Odeh Village is a small community of a few thousand people who live on the banks of the Niger river, totally cut off from electricity. This is what we call “last mile” where most energy providers do not reach, where Solar Sister heads for.
To reach Odeh village, drive two hours north of Onitsha city, Nigeria’s industrial center with the world’s worst air pollution, and then take a 15-minute boat ride across the Niger river.
Odeh is a riverine community of a few thousand people of farmers and fishermen. It’s a good example of the “last mile,” off-grid communities where wood fires, kerosene lamps, AA batteries and – for those who can afford it – small petrol-powered generators are your only energy options.
Solar Sister’s Business Development Manager, Chinenye Anekwe, is a champion of Odeh community and supports the women entrepreneurs trying to transform energy options here.
Margaret is a farmer who became a Solar Sister entrepreneur in 2017. Initially, she was skeptical and didn’t believe that people would buy the solar products. But she knows well the extra costs associated with even simple things like charging mobile phones in Odeh.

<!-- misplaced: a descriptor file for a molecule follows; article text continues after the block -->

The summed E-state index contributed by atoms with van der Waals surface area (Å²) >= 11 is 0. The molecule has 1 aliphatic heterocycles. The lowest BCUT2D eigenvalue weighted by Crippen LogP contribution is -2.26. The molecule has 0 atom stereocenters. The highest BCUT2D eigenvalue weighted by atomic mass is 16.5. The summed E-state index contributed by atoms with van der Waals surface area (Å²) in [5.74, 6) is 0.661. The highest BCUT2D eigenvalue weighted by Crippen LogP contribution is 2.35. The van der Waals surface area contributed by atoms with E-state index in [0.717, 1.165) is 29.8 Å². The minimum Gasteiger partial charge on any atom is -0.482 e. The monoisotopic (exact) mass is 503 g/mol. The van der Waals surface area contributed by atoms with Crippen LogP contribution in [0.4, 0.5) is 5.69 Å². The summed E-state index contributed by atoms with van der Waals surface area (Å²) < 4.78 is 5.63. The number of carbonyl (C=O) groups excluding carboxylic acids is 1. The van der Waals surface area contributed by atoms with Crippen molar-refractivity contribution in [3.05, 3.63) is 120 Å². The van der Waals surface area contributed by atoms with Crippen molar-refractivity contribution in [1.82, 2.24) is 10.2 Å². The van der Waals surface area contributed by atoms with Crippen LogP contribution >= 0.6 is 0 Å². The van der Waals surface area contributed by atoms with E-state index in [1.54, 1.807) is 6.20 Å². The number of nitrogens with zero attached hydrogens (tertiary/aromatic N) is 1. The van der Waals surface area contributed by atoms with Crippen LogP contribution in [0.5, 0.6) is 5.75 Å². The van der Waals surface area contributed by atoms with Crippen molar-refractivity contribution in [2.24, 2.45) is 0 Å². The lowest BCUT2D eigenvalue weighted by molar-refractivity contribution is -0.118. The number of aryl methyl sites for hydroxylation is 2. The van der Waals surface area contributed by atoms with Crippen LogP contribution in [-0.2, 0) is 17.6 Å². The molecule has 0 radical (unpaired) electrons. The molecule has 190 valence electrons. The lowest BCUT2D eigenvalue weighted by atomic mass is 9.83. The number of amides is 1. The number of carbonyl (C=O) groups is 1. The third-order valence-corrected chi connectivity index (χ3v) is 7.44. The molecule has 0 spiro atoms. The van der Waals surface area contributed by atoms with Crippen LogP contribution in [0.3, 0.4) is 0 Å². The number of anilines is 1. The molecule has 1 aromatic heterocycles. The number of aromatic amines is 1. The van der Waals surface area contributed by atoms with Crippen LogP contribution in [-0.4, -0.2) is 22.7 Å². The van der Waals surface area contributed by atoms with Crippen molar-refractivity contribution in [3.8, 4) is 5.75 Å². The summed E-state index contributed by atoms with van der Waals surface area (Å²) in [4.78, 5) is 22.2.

I focus on selling the phone charging solar lamps. Here we must go to the market across the river to charge our phones. You pay to charge your phone plus the cost of the boat. My customers are so happy to charge their phones at home for free. — Margaret
Victoria is a Solar Sister entrepreneur from a community just up the river from Odeh. People in this area fish and farm cash crops like groundnuts, potatoes, and yams. Victoria, who is a mother, grandmother and primary school teacher, knows that harvest time, when people have cash in hand, is the best time to sell products. She puts in the work to spread the message about why switching to clean energy will transform households.
I explain the benefits to everyone, walking about from village to village and from farming camp to camp. This is my strategy, I walk a lot. — Victoria
After she was named top Solar Sister entrepreneur across Nigeria,Victoria won a motorbike to help her reach more people in the dispersed communities in her area. To date, she has sold over 940 products and reached 4,700 people in remote communities in Anambra.
Victoria is an inspiring example of how local women entrepreneurs are overcoming historical and geographical obstacles, and getting clean energy options to remote communities.
Beatrice is a farmer from Odeh who became a Solar Sister entrepreneur in 2015.
I go house to house at night, so people really see the impact that a light has in the darkness. Especially compared to kerosene lamps, you see the brightness of the solar lamps.